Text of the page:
My Summer in Radiation Oncology

April Park, COL ’26, Bakersfield, CA

This summer, I had the pleasure of working in a clinical research lab under Dr. Freedman and Penn Behavioral Sleep Medicine. The opportunity to work in the hospital and interact with patients was what drew me to join the lab, and I am truly grateful for the experience.

I worked in the radiology oncology department, where our study focused on assessing the prevalence of fatigue and insomnia in cancer patients before and after radiation treatment. By using a series of questionnaires, our objective was to determine if radiation therapy influenced the intensity and occurrence of fatigue and insomnia. My specific responsibilities included obtaining patient consent to participate in the study, identifying eligible patients through Penn Chart, and maintaining a record of questionnaire data. Prior to starting my role as a clinical research coordinator, I completed several training courses, one of which got me certified by the Association of Clinical Research Professionals. Throughout my training and mock consent sessions, I learned the importance of providing comprehensive information to patients while maintaining an engaging environment.

Applying this knowledge in real-life patient interactions proved to be more challenging than I had anticipated based on my practice sessions. Approaching patients who are awaiting their radiation appointments, without any prior knowledge of our study, and requesting their participation within a brief time frame before their oncologist’s consultation felt like a daunting task. However, as I obtained more consents, the interactions became increasingly seamless and less awkward.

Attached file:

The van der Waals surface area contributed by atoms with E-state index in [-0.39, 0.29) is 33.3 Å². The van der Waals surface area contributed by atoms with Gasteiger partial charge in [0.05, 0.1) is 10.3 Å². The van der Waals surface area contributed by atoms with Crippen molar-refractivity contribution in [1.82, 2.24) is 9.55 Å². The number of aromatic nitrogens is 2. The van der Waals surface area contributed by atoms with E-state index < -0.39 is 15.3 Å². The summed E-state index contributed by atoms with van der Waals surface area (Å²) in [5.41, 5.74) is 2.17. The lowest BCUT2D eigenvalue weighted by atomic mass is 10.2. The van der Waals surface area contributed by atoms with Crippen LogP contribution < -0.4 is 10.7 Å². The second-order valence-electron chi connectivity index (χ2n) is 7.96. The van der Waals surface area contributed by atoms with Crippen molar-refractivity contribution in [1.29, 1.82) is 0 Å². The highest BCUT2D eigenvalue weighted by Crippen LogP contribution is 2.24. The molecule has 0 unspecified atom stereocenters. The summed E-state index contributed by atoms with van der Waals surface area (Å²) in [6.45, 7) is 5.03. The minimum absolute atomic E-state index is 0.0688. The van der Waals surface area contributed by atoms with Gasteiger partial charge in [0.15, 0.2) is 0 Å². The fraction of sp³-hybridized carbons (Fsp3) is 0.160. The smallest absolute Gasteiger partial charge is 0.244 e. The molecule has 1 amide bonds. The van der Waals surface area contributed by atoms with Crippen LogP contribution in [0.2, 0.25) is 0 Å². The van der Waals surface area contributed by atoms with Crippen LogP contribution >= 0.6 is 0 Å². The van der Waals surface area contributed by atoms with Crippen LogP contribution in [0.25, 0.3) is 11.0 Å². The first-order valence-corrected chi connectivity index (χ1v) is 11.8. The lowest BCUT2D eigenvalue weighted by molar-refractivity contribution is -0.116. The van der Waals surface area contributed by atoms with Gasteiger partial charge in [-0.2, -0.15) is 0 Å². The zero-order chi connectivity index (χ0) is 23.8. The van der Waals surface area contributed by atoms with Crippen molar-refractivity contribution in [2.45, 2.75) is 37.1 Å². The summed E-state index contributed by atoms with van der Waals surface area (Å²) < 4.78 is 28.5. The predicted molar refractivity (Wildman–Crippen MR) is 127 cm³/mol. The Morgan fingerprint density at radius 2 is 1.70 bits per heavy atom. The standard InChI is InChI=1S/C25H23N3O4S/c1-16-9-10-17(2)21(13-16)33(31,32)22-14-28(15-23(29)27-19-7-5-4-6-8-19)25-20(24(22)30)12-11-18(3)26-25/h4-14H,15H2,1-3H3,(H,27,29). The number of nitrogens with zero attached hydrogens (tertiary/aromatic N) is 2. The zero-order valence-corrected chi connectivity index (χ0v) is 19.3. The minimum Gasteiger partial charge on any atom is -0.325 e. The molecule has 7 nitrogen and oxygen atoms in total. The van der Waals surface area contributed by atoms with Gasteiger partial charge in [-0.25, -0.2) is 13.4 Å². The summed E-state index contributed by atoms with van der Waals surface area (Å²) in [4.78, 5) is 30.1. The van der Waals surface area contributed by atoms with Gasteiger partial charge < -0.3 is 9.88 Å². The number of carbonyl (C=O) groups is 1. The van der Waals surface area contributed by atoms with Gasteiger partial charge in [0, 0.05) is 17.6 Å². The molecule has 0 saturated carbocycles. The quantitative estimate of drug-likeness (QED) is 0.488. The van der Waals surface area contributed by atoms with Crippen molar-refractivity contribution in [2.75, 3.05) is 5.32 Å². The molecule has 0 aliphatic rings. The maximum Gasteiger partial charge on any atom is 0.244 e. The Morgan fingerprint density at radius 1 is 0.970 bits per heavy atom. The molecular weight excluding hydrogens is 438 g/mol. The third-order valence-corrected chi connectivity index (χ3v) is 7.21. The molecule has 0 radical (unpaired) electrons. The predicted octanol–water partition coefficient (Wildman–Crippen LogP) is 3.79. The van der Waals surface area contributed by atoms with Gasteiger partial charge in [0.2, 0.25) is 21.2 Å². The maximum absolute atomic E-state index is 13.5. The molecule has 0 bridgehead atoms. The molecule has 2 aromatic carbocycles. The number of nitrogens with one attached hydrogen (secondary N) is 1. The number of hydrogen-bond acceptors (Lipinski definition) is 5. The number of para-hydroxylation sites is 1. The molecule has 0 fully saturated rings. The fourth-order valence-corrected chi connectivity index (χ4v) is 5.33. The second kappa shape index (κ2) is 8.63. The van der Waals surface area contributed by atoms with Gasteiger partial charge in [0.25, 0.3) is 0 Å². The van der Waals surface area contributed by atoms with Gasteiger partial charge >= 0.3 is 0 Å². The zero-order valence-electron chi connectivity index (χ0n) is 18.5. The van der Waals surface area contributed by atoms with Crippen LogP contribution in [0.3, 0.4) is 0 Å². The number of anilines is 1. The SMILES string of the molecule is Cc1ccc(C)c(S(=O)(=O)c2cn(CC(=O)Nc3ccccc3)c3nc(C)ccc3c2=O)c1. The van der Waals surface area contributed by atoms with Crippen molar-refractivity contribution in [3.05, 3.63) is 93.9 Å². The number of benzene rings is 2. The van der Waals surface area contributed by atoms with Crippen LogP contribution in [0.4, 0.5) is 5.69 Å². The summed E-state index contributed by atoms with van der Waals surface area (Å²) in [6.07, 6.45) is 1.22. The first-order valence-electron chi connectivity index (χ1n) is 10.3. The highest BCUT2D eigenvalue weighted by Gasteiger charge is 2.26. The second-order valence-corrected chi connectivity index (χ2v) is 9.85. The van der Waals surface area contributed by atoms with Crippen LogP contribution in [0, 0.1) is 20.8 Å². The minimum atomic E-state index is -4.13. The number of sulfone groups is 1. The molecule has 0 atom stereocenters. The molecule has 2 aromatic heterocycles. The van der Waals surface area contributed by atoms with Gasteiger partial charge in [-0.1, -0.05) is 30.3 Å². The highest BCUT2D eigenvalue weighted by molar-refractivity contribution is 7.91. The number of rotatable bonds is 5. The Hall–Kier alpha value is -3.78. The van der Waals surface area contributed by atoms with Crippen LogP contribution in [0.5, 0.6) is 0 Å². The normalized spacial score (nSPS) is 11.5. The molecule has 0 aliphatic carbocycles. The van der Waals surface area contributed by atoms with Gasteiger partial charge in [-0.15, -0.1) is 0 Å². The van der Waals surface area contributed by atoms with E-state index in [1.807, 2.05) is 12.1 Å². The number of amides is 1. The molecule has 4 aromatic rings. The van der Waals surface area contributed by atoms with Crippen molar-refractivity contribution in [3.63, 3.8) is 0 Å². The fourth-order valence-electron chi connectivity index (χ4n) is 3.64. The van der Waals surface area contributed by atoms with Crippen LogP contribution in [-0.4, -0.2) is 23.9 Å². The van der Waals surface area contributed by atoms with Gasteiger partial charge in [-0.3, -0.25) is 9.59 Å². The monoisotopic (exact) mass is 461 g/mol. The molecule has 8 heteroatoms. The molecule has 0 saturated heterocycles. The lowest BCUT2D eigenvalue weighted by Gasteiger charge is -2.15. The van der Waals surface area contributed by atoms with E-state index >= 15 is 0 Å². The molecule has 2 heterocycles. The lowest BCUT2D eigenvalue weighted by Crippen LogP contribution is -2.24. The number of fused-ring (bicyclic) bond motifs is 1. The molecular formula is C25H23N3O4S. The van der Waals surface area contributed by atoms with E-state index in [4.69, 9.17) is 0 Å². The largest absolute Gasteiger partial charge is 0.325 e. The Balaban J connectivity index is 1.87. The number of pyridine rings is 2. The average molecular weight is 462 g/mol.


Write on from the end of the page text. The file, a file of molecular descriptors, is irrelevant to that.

Moreover, my collaboration with doctors offered me the invaluable opportunity to shadow radiology oncologists. This marked my initial experience in shadowing doctors, and it was truly enlightening to witness the depth of care and attention they extended to each patient – from advocating for insurance coverage of radiation treatments to maintaining consistent availability for patients via phone calls or texts. Visualizing the inner workings of a clinic and engaging in casual conversations with healthcare professionals allowed me to better understand the realities doctors face. Day by day, I became more certain of my goal to be a doctor.

I am thankful for the meaningful and lasting connections I established this summer. Dr. Freedman provided mentorship and shared valuable professional advice, along with his personal journey to becoming a radiation oncologist. I also received extensive guidance from Dr. Muench, with whom I spent much of my time, guiding me from start to finish in the field of clinical research.

The clinical research project is still ongoing as we continue to follow up with patients for post-radiation results. By analyzing the pre- and post-radiation data, we aim to understand how radiation impacts patients’ sleep and fatigue and document our findings in a research paper. This research experience will always hold a special place in shaping the foundation of my career path.

This is part of a series of posts by recipients of the 2023 Career Services Summer Funding Grant. We’ve asked funding recipients to reflect on their summer experiences and talk about the industries in which they spent their summer. You can read the entire series here

By Career Services
Career Services